Dennis McClung is like a Boy Scout on steroids preparing for the end of the world, which he predicts will happen Dec. 21, 2012.
After working a decade at Home Depot, the 31-year-old Mesa, Ariz., handyman can build just about anything. And now he has engaged his 25-year-old wife, Danielle, and their two young children in getting ready for the apocalypse.
The children, ages 3 and 5, make a game of putting on their gas masks and protective clothing in preparation for whatever natural or man-made disaster might strike.
"My son likes to put on the big nose mask, and my daughter likes to wear her elephant mask," McClung told ABCNews.com.
"I am sure there are a lot of people out there who think I am crazy, but they don't say it to my face," he said.
McClung, who hosted the first survivalist convention in Arizona, is not the only one preparing for the end.
He joins hundreds of other Americans who stock canned goods, buy gas masks, build bomb shelters and even hoard alcohol, just in case they have to barter their way out of a disaster like an economic melt down.
"I don't see us as fear mongers or even negative people," he said in an upcoming TLC special. "I think we are actually very optimistic people. We're just preparing for the worse-case scenario and hoping for the best."
Though these Americans may seem like eccentric hoarders, some have engendered goodwill among their neighbors and created a sense of "we are in this together."
Close-ups of these families can be seen in a one-hour special, "Livin' for the Apocalypse," which airs Sunday, Aug. 28, at 10 p.m. They are the ones who are taking the doomsday predictions seriously and preparing accordingly.
From rabbit-raising to meat-canning, no measure is too over-the-top when it comes to preparing for survival should the unthinkable happen: a Christian apocalypse, economic chaos, earthquake and tornadoes -- or even an alien invasion or meteor attack.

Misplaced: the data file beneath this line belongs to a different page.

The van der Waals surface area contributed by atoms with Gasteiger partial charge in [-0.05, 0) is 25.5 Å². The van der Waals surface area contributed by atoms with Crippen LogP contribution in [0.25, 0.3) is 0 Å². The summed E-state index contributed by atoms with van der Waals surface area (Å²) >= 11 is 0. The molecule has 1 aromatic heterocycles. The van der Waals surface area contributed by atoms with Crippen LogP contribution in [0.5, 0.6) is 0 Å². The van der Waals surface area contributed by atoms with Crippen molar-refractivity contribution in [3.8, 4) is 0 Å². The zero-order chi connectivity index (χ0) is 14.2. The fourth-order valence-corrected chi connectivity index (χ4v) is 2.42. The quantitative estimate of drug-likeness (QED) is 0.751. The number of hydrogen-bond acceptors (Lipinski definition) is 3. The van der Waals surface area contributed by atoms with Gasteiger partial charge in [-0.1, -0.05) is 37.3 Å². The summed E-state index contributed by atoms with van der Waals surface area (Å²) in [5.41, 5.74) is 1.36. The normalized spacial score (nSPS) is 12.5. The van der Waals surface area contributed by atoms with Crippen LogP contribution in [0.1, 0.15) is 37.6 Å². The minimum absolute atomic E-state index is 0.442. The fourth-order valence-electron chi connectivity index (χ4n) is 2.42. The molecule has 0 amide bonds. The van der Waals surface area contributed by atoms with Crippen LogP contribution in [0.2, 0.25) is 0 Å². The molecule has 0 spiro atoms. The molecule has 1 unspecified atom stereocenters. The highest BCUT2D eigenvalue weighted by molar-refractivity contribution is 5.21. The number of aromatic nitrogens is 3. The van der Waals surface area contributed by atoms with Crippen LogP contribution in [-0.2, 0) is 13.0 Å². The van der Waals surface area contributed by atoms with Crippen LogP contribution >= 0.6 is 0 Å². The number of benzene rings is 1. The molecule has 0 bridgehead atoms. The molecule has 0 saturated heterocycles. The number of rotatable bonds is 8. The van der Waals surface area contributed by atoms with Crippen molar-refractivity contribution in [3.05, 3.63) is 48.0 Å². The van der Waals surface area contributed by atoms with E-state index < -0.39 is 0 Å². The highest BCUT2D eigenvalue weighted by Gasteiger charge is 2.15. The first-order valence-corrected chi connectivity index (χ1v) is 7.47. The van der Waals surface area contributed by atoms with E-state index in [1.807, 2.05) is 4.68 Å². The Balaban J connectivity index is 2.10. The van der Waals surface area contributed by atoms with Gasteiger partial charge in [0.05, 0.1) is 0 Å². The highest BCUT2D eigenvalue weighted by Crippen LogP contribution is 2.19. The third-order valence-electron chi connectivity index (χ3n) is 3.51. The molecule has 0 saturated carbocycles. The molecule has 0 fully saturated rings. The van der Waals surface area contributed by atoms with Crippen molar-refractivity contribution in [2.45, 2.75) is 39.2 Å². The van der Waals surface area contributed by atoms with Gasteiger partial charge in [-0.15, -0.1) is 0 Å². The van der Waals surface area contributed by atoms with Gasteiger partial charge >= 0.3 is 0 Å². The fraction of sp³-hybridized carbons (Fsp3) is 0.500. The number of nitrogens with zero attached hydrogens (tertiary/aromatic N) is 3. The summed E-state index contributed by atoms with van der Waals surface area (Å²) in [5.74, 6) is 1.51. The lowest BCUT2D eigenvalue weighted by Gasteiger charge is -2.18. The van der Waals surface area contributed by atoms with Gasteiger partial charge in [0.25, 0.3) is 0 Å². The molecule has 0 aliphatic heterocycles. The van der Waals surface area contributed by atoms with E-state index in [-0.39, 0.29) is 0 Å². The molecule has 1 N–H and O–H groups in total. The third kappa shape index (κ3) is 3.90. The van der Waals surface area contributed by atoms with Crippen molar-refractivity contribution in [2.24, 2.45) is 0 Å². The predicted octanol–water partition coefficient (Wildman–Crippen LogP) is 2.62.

"Survival Doc," who is a St. Louis chiropractor, launched an Internet channel to share survival skills in case of a disaster. He raises rabbits, then kills them for their meat, which he stores.
His large warehouse of food and supplies includes alcohol, even though he doesn't drink, because "it's good bartering material."
"Obviously, you can't protect everything," he said. "There are no guarantees in life."
Peggy and Scott Layton have built an extensive and well-stocked bunker in their Manti, Utah, home where they can hunker down with their seven children if disaster strikes. The bunker is complete with kitchen, dining room, bedrooms and canned food and supplies.
Their daughter, who competes in beauty pageants, has only one request: that there be a cell phone and make-up ready for her in the bunker. Her other children, all of whom live in apartments in the city, are equally cynical.
Their root cellar is also a bomb shelter in case of a nuclear attack. They have a second home in the mountains, "high up," for radio communications and, in case of war, an ample supply of weapons.
"We won't go down without a fight," said Scott Layton, who is a plumber.
The couple pays for its survival efforts through Peggy Layton's book. She has published seven guides to emergency food preparation and survival skills.
She denies she is a hoarder.